Welcome to Directing on a Dime, where indie moviemaker Andy Young provides tips and insight for moviemakers whose budget is more The Blair Witch Project than Avatar. Have questions for Andy about low-budget (or no-budget) moviemaking? Ask away at .

A few weeks ago, Phil Hawkins wrote a great article about how he was able to shoot his feature-length film Being Sold in 48 hours. It’s an impressive feat to pool together the necessary resources to make a film in a few weeks, months or even years, let alone a single weekend. And though there are several reasons why they chose to shoot their film this way, Hawkins admits himself that “…we needed an angle, a story to help sell the film… a two-day shoot may have been a gimmick, but it was also powerful sales tool.”

I am no stranger to the power of gimmicks in moviemaking. Making The Legend of Action Man on a budget of $200 was actually more of a means to an end than a conscious choice. Believe me, if I’d had money to burn I would have used it in a heartbeat. But I didn’t, and I imagine that most of the people who read my blog don’t either. However, feature-length films aren’t made for less than the cost of an iPhone every day, and if that was going to convince someone to check out Action Man—a film by a first-time director with no stars, controversial humor and a shoestring budget—then I might as well exploit that, right?

Let’s face it: In this day and age it’s hard to get your close friends to watch a two-minute YouTube clip, let alone convince thousands of people you’ve never even met to spend five dollars to watch a 90-minute film. You need a hook, something that’s going to get people in the seats (keeping them there is another story, but I’m getting to that).

Shooting a movie in two days is a big deal, and anyone who has shot so much as a short film knows it. I’d be interested enough to watch a movie shot in 48 hours just to see how they managed to pull it together so quickly. The same goes for a movie like Colin, which was shot on a budget of only £45. Or the feature-length zombie film Pathogen, which was directed by a 12-year-old girl (I highly recommend Zombie Girl: The Movie, a documentary on Austin-based director Emily Hagins, who is now 18 years old). Regardless of the quality of the final product, you have to agree that the marketing and advertising for all of these films (and my own) focused heavily on the gimmick, rather than the movie itself.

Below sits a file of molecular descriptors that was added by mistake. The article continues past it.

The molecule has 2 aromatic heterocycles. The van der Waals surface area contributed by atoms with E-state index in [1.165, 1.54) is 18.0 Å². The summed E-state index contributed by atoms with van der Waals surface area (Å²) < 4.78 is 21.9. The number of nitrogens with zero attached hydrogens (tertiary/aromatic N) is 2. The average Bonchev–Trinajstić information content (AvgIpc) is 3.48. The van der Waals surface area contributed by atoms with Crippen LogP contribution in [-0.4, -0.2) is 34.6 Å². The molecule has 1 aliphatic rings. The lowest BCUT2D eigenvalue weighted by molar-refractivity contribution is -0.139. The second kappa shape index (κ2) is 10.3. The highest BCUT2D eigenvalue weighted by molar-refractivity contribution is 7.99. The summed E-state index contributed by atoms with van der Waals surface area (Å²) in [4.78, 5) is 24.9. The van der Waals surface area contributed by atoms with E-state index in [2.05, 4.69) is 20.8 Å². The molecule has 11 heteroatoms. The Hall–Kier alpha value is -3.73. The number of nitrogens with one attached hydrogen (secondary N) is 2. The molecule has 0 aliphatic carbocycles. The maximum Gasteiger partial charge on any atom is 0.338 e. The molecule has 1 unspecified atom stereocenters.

And this is where most of the negative feedback comes from. A gimmick doesn’t really give enough of a reason to watch a movie. It can be a great hook, but chances are I’m not going to care about the characters more just because the movie was made for peanuts. It’s definitely a way to catch someone’s attention, but I’m still a firm believer that a good story and solid performances are what make a movie, and I can certainly understand the fear that a gimmick could hinder a moviemaker’s ability to deliver. My intentions were never to make Action Man as “that $200 movie.” My co-writer and I knew that, regardless of what we had in our budget, our primary goal was to tell a story and make people laugh. We felt that if we did it right, people would look past the things we couldn’t afford (even though Action Man’s budget ended up being one of its primary selling points).

But, in defense of independent moviemakers, even the Hollywood big boys are no strangers to gimmicks. As 3-D has become more popular in the past couple of years, many could argue that releasing a film in 3-D or IMAX has become more of a marketing ploy than an aesthetic choice. Producers certainly can’t complain about the extra couple of dollars that come with a 3-D ticket, and they seem to believe that people will go to a movie for the sole reason that “A robot will pop out of the screen!” or “Your seat is gonna buzz!” What’s more, they expect you not to just go online and watch the movie for free. They’re not selling you a movie, they’re selling you an experience that can’t fully be simulated from the comfort of your own home. Yet.

The important thing to remember before using a gimmick for your film is this: People will always be attracted to compelling characters, and your story always comes first. You can exploit the aesthetics that makes your film unique all you want, but in the end a gimmick is only a gimmick. And if you’re going to give people a reason to go out and pay to see your film, you had better give them a reason to stay in the seat.

Andy Young is a director, editor, writer and composer living in Austin, Texas. At the age of twenty, he has produced over 100 short films and one feature film, The Legend of Action Man, which he shot on a budget of only $200. Andy continues to make low-budget shorts with his sketch comedy group Dingoman Productions.